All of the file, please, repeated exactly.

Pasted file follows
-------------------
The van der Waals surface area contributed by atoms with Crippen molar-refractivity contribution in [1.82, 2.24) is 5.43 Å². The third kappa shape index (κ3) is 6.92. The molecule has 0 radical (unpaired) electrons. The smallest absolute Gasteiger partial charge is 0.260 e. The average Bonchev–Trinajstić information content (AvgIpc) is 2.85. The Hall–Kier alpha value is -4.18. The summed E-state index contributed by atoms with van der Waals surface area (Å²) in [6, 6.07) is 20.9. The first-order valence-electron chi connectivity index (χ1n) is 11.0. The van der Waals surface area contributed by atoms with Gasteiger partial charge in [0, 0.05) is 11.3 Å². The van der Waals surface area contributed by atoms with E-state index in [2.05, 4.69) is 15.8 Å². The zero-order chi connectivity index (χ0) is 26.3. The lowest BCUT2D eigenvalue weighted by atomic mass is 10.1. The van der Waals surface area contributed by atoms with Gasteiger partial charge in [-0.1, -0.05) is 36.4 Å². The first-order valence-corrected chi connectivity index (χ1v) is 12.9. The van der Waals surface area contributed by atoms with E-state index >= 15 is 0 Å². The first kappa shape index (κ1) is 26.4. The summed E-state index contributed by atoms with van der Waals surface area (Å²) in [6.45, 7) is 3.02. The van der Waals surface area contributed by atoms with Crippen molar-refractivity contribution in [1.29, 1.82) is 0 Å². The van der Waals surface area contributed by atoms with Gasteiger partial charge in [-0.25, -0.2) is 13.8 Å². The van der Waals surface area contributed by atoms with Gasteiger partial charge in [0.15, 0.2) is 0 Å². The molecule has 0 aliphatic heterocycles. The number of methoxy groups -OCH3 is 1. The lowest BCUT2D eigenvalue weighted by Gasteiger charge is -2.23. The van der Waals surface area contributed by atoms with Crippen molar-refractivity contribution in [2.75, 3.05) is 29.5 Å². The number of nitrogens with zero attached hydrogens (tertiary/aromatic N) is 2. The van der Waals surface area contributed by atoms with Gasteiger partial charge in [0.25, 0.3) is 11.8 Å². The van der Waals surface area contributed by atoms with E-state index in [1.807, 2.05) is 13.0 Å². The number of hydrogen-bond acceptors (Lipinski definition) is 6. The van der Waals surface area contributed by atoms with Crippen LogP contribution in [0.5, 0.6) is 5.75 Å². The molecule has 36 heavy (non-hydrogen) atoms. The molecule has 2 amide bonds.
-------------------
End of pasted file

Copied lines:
The van der Waals surface area contributed by atoms with Crippen molar-refractivity contribution in [1.82, 2.24) is 5.43 Å². The third kappa shape index (κ3) is 6.92. The molecule has 0 radical (unpaired) electrons. The smallest absolute Gasteiger partial charge is 0.260 e. The average Bonchev–Trinajstić information content (AvgIpc) is 2.85. The Hall–Kier alpha value is -4.18. The summed E-state index contributed by atoms with van der Waals surface area (Å²) in [6, 6.07) is 20.9. The first-order valence-electron chi connectivity index (χ1n) is 11.0. The van der Waals surface area contributed by atoms with Gasteiger partial charge in [0, 0.05) is 11.3 Å². The van der Waals surface area contributed by atoms with E-state index in [2.05, 4.69) is 15.8 Å². The zero-order chi connectivity index (χ0) is 26.3. The lowest BCUT2D eigenvalue weighted by atomic mass is 10.1. The van der Waals surface area contributed by atoms with Gasteiger partial charge in [-0.1, -0.05) is 36.4 Å². The first-order valence-corrected chi connectivity index (χ1v) is 12.9. The van der Waals surface area contributed by atoms with E-state index >= 15 is 0 Å². The first kappa shape index (κ1) is 26.4. The summed E-state index contributed by atoms with van der Waals surface area (Å²) in [6.45, 7) is 3.02. The van der Waals surface area contributed by atoms with Crippen molar-refractivity contribution in [1.29, 1.82) is 0 Å². The van der Waals surface area contributed by atoms with Gasteiger partial charge in [-0.25, -0.2) is 13.8 Å². The van der Waals surface area contributed by atoms with Gasteiger partial charge in [0.15, 0.2) is 0 Å². The molecule has 0 aliphatic heterocycles. The number of methoxy groups -OCH3 is 1. The lowest BCUT2D eigenvalue weighted by Gasteiger charge is -2.23. The van der Waals surface area contributed by atoms with Crippen molar-refractivity contribution in [2.75, 3.05) is 29.5 Å². The number of nitrogens with zero attached hydrogens (tertiary/aromatic N) is 2. The van der Waals surface area contributed by atoms with Gasteiger partial charge in [0.25, 0.3) is 11.8 Å². The van der Waals surface area contributed by atoms with E-state index in [1.807, 2.05) is 13.0 Å². The number of hydrogen-bond acceptors (Lipinski definition) is 6. The van der Waals surface area contributed by atoms with Crippen LogP contribution in [0.5, 0.6) is 5.75 Å². The molecule has 36 heavy (non-hydrogen) atoms. The molecule has 2 amide bonds.